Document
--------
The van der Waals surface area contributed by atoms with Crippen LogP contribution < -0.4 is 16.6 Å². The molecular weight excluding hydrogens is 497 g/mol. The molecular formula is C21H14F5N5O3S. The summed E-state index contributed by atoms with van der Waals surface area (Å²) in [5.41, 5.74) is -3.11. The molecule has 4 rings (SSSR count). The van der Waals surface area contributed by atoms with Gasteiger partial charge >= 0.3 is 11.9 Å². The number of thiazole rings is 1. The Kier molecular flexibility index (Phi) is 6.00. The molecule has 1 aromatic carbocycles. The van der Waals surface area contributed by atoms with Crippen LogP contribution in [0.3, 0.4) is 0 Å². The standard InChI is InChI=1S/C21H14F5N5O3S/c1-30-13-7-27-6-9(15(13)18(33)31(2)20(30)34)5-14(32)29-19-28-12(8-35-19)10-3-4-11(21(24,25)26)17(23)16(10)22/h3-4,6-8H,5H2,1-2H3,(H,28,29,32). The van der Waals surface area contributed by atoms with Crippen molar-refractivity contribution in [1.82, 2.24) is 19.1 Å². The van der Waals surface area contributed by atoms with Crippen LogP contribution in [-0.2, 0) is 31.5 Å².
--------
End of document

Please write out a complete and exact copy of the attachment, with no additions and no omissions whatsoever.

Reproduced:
The van der Waals surface area contributed by atoms with Crippen LogP contribution < -0.4 is 16.6 Å². The molecular weight excluding hydrogens is 497 g/mol. The molecular formula is C21H14F5N5O3S. The summed E-state index contributed by atoms with van der Waals surface area (Å²) in [5.41, 5.74) is -3.11. The molecule has 4 rings (SSSR count). The van der Waals surface area contributed by atoms with Gasteiger partial charge >= 0.3 is 11.9 Å². The number of thiazole rings is 1. The Kier molecular flexibility index (Phi) is 6.00. The molecule has 1 aromatic carbocycles. The van der Waals surface area contributed by atoms with Crippen LogP contribution in [0.3, 0.4) is 0 Å². The standard InChI is InChI=1S/C21H14F5N5O3S/c1-30-13-7-27-6-9(15(13)18(33)31(2)20(30)34)5-14(32)29-19-28-12(8-35-19)10-3-4-11(21(24,25)26)17(23)16(10)22/h3-4,6-8H,5H2,1-2H3,(H,28,29,32). The van der Waals surface area contributed by atoms with Crippen molar-refractivity contribution in [1.82, 2.24) is 19.1 Å². The van der Waals surface area contributed by atoms with Crippen LogP contribution in [-0.2, 0) is 31.5 Å².